We’re very proud of the journal diversity we have in terms of submission volume: we have journals using Scholastica that receive 20 submissions a year and journals that receive 2,000 articles submissions a year. This is possible because we have pricing that scales with submission volume, and we give journals flexibility on who pays the article submission fee (the journal, the author, the home school, the host association, etc.).

Scholastica is currently integrated with ArXiv. What made you decide to create an ArXiv plug-in, and do you intend to create more for other repositories?

That’s a good question! When Timothy Gowers mentioned Scholastica in one of his blog posts after the Cost of Knowledge campaign kicked off, we started speaking to a lot of mathematicians. We learned that they frequently have their papers on the ArXiv pre-print server and that it would be really helpful to be able to submit papers directly from the ArXiv – so we built that functionality. We also open sourced a Ruby Gem to make it easier for others to work with ArXiv – you can find the code on our GitHub.

As I said before, we’re passionate about giving scholars the infrastructure that they need to be successful in managing and disseminating new knowledge. Whenever we’re approached with functionality that benefits scholars or journals as a whole we don’t hesitate to add it to our queue.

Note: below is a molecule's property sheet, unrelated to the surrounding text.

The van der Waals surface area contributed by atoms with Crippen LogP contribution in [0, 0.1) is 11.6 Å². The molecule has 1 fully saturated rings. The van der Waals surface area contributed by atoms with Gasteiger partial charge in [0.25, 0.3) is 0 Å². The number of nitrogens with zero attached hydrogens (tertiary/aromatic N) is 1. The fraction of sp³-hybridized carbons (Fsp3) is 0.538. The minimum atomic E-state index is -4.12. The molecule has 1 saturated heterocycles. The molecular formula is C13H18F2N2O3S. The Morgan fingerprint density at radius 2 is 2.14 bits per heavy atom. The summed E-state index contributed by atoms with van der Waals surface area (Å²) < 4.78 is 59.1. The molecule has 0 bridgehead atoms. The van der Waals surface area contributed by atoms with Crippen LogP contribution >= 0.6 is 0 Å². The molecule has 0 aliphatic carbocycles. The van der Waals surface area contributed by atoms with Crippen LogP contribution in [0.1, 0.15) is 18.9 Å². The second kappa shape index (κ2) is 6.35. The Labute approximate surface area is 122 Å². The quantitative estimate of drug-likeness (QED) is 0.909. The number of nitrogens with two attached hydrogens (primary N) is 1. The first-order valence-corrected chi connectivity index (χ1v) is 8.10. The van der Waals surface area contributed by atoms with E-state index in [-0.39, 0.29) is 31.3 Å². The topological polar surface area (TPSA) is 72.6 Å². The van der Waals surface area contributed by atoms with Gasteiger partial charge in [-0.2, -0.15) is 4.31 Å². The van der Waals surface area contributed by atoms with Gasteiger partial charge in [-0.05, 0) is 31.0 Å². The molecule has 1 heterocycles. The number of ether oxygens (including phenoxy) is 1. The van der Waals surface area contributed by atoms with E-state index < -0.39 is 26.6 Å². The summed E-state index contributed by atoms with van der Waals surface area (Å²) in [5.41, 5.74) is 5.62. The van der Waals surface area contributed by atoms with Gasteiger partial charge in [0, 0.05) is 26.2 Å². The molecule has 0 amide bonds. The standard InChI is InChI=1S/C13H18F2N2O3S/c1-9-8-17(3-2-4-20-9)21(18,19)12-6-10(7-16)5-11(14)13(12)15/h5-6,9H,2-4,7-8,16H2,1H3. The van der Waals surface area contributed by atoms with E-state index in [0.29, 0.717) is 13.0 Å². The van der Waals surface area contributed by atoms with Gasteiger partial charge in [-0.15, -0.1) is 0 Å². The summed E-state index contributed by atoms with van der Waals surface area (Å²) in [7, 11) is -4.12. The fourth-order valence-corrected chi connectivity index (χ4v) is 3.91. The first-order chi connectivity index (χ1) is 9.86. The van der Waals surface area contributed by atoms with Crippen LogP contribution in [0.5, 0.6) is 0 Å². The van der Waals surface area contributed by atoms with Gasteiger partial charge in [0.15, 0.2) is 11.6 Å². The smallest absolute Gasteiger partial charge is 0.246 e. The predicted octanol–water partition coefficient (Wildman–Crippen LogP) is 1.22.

Is there anything else you’d like to add?

Scholastica is only as successful as the scholars and journals that help us make it great. It’s also a living, breathing product; we’re constantly refining it and building new features in concert with the dialogue we have with our editors and authors. We’ve got lots of exciting benefits in the pipe that we can’t wait to share with the scholarly community. If any of the readers have any feedback for us or new ideas about where they think digital scholarship needs to head, please do contact us – we love talking to scholars about how to improve scholarly publishing!

Scholastica's founders Rob Walsh and Cory Schires

Scholastica's founders Rob Walsh and Cory Schires

 

I’d like to thank Mr. Walsh for the interview. Photos courtesy of Scholastica.

Scholastica’s blog

 

 

Hadas Shema About the Author: Hadas Shema is an information specialist at the Israeli Inter-University Center for E-Learning (Hebrew acronym: MEITAL). She has a B.Sc. in the Life Sciences and an MA and a PhD in Library & Information Science from Bar-Ilan University, Israel. Hadas tweets at @Hadas_Shema.

The views expressed are those of the author and are not necessarily those of Scientific American.